England faces the prospect of enduring a longer full lockdown than other parts of the UK, as ministers continue to resist growing pressure to end their silence on the options for easing restrictions.

With Boris Johnson still away from work, business and trade union leaders joined opposition politicians in calling for openness about which measures might be relaxed first, to give them proper time to prepare.

But No 10 brushed off proposals from Scotland and Wales that are likely to see those nations soften their lockdowns first – instead acknowledging the growing likelihood that the united pan-UK approach will “fracture”.

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It dismissed Wales’s idea of a “traffic light” system for unravelling restrictions – allowing some to be lifted as early as 7 May – saying the government “did not recognise” such a plan.

In contrast, England’s lockdown is likely to remain in its current form after 7 May, as the 18,000 community infection-chasers – seen as key to keeping down case numbers – will not be recruited and trained for many weeks.

The prime minister’s spokesperson admitted the four UK capitals moving in lockstep had only held “so far”. Asked if it would “fracture”, he did not deny the prospect, replying: “It hasn’t to this point.”

He refused to discuss options set out by the Scottish government to restore life to a “semblance of normality” over the coming months, as Nicola Sturgeon put it.

They include some pupils returning before others, redesigning classrooms to keep children 2m apart, allowing more businesses to reopen if they can guarantee social distancing, or even gatherings of up to 10 people.

Insisting London would not be rushed, the spokesperson said: “Once we are in a position where we want to set out more detail about some of the measures we will take we will do so.”

Earlier, Mark Drakeford, Wales’s first minister, pointed to an early partial lifting, saying: “I hope we will be in a position to do that at the end of the current three-week lockdown period [on 7 May].”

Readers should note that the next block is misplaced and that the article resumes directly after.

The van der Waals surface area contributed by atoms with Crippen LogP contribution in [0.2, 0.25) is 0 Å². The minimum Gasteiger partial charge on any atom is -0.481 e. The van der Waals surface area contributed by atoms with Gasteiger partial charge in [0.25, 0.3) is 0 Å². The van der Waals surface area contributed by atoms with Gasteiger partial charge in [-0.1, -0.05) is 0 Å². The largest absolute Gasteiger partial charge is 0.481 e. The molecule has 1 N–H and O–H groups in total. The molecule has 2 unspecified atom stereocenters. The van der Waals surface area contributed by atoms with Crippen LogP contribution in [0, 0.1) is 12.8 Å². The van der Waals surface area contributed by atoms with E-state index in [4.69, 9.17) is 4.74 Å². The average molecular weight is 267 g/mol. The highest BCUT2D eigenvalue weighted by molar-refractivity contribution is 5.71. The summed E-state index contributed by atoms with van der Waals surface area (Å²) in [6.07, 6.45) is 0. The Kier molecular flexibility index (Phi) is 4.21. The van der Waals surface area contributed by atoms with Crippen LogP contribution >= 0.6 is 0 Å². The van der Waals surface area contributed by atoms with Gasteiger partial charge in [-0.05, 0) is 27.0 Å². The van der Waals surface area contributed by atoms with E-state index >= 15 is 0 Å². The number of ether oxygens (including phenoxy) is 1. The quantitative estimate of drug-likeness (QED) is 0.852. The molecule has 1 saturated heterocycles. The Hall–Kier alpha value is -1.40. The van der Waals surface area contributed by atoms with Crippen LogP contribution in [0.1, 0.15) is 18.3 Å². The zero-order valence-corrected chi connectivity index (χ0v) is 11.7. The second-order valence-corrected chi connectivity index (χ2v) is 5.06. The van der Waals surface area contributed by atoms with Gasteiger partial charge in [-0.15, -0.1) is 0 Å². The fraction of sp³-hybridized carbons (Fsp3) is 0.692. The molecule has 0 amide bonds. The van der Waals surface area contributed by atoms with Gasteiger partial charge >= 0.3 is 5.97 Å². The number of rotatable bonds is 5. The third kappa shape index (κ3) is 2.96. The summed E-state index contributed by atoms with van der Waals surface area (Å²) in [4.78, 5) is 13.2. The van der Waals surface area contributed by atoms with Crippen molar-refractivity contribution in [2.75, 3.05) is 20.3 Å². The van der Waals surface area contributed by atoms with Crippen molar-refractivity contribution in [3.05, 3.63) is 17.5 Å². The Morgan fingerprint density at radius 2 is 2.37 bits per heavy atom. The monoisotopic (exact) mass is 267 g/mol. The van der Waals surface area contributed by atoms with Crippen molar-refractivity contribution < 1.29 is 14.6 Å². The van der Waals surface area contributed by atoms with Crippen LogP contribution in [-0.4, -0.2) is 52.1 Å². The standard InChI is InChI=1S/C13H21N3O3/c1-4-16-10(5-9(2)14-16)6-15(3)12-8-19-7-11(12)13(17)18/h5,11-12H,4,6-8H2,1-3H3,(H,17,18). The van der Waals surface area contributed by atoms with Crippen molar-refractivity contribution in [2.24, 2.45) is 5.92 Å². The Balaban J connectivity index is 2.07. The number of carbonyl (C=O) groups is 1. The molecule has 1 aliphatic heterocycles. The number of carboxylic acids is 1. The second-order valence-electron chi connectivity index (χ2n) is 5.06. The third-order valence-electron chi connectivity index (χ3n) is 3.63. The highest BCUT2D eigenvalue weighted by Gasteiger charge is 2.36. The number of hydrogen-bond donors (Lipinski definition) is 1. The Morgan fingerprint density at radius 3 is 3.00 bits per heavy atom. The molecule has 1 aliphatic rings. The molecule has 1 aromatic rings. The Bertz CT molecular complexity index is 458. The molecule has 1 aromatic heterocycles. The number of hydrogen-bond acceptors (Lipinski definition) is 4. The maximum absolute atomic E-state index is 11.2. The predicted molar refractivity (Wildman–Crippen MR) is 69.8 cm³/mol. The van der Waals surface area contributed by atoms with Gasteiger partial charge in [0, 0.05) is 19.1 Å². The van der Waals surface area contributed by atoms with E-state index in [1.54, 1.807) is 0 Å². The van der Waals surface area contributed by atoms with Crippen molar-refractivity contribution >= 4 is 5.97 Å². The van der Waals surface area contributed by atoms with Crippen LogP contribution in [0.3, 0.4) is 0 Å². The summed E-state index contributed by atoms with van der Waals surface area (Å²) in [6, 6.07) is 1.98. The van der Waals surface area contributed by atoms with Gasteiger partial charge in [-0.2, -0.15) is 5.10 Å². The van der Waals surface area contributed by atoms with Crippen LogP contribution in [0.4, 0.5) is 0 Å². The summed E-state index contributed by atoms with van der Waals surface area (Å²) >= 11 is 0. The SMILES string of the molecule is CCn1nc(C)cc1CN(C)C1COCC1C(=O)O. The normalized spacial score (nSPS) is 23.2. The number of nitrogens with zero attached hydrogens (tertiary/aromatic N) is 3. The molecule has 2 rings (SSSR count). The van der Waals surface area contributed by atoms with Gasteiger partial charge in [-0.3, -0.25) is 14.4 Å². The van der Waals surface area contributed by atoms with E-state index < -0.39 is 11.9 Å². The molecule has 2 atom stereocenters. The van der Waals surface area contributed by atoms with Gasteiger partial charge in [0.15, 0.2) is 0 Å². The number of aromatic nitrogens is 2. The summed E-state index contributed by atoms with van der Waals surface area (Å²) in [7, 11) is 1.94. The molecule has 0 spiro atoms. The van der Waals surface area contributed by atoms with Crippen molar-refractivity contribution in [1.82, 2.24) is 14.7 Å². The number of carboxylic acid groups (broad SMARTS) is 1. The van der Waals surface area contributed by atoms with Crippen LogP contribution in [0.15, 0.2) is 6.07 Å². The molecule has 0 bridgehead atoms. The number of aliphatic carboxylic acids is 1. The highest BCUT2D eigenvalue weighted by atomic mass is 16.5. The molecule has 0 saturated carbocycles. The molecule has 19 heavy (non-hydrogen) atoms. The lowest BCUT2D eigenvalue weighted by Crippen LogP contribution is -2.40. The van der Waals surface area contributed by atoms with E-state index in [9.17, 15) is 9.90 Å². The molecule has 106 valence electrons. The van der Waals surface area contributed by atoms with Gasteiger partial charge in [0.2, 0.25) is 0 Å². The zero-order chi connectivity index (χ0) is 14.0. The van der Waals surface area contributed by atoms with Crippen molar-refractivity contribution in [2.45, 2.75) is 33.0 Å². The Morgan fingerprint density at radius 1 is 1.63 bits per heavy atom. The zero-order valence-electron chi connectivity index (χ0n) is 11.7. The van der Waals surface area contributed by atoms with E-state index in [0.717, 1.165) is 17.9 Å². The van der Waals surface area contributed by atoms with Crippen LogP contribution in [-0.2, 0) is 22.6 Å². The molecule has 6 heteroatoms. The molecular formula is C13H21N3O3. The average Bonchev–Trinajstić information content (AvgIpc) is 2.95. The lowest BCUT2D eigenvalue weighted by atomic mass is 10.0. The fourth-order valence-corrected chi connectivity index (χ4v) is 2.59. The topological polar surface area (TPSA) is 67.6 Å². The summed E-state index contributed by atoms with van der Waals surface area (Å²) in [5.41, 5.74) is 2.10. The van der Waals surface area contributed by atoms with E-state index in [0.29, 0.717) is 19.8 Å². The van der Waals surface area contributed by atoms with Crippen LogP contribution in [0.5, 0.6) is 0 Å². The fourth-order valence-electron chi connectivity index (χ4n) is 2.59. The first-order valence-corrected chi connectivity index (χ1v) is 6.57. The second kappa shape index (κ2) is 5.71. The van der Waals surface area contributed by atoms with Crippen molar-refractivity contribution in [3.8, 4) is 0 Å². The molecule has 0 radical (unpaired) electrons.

Likewise, Arlene Foster, the first minister of Northern Ireland said: “We may decide, as a United Kingdom, on criteria which will mean that different regions will move at different times.”

The British Retail Consortium called for a strategy to be “communicated as early as possible”, while shopworkers said they feared being “caught on the hop” without time for protections to be put in place.

For Labour, Nick Thomas-Symonds, the shadow home secretary, urged ministers to start “a real public debate, looking at the public health options, looking at the economic impact”.

“The government needs to be open about its approach to the different options for easing the lockdown, to be transparent about how the different options are going to be considered and how they are going to be evaluated,” he said.

“This is so important because the British public are making great sacrifices every day and deserve a government that is open about its future plans.”

Cabinet members have so far refused to reveal any roadmap for Britain’s exit from lockdown, drawing criticism for repeatedly insisting any changes would be led by “the science”.

Ministers are also awaiting a detailed Office for National Statistics survey into rates of infection, and possible antibody immunity, which is not expected until at least early May.

Usdaw, the shopworkers’ union, said it expected more shops would open in the first phase of easing restrictions – but that would require work to install protective screens, put down markings and perhaps arrange stewarding to keep people apart.

“The government needs to be open and honest with the public, but I think there has been a mismatch of information so far,” Paddy Lillis, its general secretary, told The Independent.

“What is the message? If it is moving to opening non-essential shops, then the preparations need to be put in place now so we are not caught on the hop and everyone is clear about what needs to be done.”

Helen Dickinson, the BRC’s chief executive, praised the government’s actions so far, but added: “It is vital that this dialogue is maintained and that the exit strategy is communicated as early as possible, to give retailers time to address all practicalities and prepare their supply chains.”

Some experts have criticised the government for hiding behind the phrase “following the science”, as a cover for failing to make what are, in reality, political decisions.

Professor Devi Sridhar, chair of global public health at the University of Edinburgh, argued scientists had sometimes disagreed in their views, adding: “This phrase has become basically meaningless.”

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